final portrait

REVIEW BY OISÍN WALSH

Biopics are used to showcase the lives of talented and inspirational individuals of the past. Often these films are characterised by long running times, portraying the highlights of the subject’s lifespan. In Final Portrait, director Stanley Tucci chooses to focus on the Swiss artist Alberto Giacometti played here by Geoffrey Rush. However, Tucci does not attempt to capture the life of Giacommeti in this biopic, or even focus on a significant moment in his career. Instead, Final Portrait marks the weeks it took for him to complete a painting of American art critic and writer James Lord. This dramatization of a insignificant moment in Giacometti’s life lasts just 90 minutes, a relatively short running time for a biopic.

Lord (Armie Hammer), was informed it would take two or three hours to complete the portrait, “an afternoon at most” yet he is persuaded to remain for extended periods of time until finally he leaves after 19 days. Nothing much really happens for the length of the film, days pass, Giacometti paints Lord, they talk, they drink in local bars, and Giacometti spends his nights with his mistress Caroline in full view of his wife and old muse, Annette. There’s no climactic moment or big speech as would commonly be found in a biopic of this nature and while that’s a refreshing trait of this film, it does not make it superior to others of its genre; it subverts the genre’s formula but does not effectively supplant it.

Performances are committed and enthusiastic, Rush is wonderful as the tortured artist who believes that a piece of art is never finished and all one can do is try. Giacometti is a vulgar, cranky and coarse old man who breaks the silence of the painting sessions by screaming ‘fuck’ at his painting, after ruining his piece with some ineffable error. Hammer acts as a great foil to Rush, he is well mannered, polite and level headed. It’s a truly a mark of a great actor when they can still be an engaging and memorable part of the film when placed opposite such an explosive performance as Rush’s of Giacometti. It’s the dialogue and occasionally the silences shared between the two that make this film witty. They engage in verbal sparring matches during their portrait sessions and short walks through Paris. It can be very entertaining to observe Giacometti gently persuade his subject to stay a little longer, but these moments of discussion they enjoy are the only true source of entertainment in the film.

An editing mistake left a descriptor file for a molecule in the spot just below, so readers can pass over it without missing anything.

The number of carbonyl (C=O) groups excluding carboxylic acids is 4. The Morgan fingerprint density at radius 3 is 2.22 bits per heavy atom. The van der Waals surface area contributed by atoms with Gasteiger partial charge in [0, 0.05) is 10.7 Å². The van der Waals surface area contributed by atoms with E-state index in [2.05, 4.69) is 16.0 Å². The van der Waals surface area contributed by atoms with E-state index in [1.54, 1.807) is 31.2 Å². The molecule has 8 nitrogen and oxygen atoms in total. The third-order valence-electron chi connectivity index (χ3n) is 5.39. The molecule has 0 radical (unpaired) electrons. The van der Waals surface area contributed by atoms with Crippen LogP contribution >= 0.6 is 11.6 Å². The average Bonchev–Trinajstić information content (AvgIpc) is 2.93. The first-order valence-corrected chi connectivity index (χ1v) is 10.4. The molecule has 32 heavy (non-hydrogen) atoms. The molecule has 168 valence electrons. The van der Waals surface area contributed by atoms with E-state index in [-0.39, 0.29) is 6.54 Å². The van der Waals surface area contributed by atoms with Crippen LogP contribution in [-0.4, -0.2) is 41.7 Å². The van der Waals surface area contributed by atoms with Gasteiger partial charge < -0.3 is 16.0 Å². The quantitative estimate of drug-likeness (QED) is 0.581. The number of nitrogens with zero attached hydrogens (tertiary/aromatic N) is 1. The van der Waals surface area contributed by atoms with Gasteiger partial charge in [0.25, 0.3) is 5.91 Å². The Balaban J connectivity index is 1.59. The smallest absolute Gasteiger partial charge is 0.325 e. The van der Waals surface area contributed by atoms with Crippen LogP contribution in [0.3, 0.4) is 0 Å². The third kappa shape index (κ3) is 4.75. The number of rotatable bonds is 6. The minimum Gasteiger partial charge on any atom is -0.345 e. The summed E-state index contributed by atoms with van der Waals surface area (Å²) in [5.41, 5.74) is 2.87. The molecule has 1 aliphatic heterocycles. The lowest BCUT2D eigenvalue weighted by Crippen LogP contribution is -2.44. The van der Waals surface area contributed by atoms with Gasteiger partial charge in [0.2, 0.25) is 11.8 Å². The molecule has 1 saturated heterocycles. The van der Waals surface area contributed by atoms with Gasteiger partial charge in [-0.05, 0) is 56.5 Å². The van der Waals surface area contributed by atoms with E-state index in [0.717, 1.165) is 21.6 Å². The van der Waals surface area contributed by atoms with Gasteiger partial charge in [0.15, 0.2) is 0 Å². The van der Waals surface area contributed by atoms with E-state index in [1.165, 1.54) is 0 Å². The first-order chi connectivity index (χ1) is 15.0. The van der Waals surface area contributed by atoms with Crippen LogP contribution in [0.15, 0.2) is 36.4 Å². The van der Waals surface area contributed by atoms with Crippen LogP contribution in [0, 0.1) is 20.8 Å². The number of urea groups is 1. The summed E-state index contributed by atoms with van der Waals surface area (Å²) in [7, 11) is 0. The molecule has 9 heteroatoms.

One could be impressed by the impressive design of the artist’s studio, full of unfinished sculptures, paintings and drawings. A grey ruin caked in clay and littered with disused art supply. A modest gallery cluttered with art that Giacometti will occasionally tend to. It suits him as a character; surrounded by reminders that none of his work is ever truly finished, adding to his insecurity.  But this impressive backdrop is not enough to sustain this film which is likely to leave its audience bored of seeing Giacometti paint Lord for the majority of the film.

Tucci, is trying to create a feeling of what Giacometti’s daily would’ve been like, who he really was. We see how he interacts with people he encounters in his daily life, we acquire an understanding of his relationships with his brother, his wife and his mistress. By the end of the film, you understand what kind of a character Giacometti was and would be able to predict how he would react in certain situations, but you won’t have a lot of fun achieving this understanding.

It is an admirable endeavour of Tucci to try and create a clear idea of what a few days spent with this uncommon and sometimes unhinged character would be like, but he fails to create an entertaining nor memorable film. You’ll laugh at Rush yelling ‘fuck’ at the height of his lungs the first few times, but the jokes become tired even if the performances do not. All one can really take away from this film is an appreciation for the leading actors and the high production value. It’s a small mercy that Tucci kept the film at a short running time because Final Portrait is ultimately a boring film that will not leave you feeling inspired by Giacometti’s artistry, as it should, but with a tired yawn in your mouth.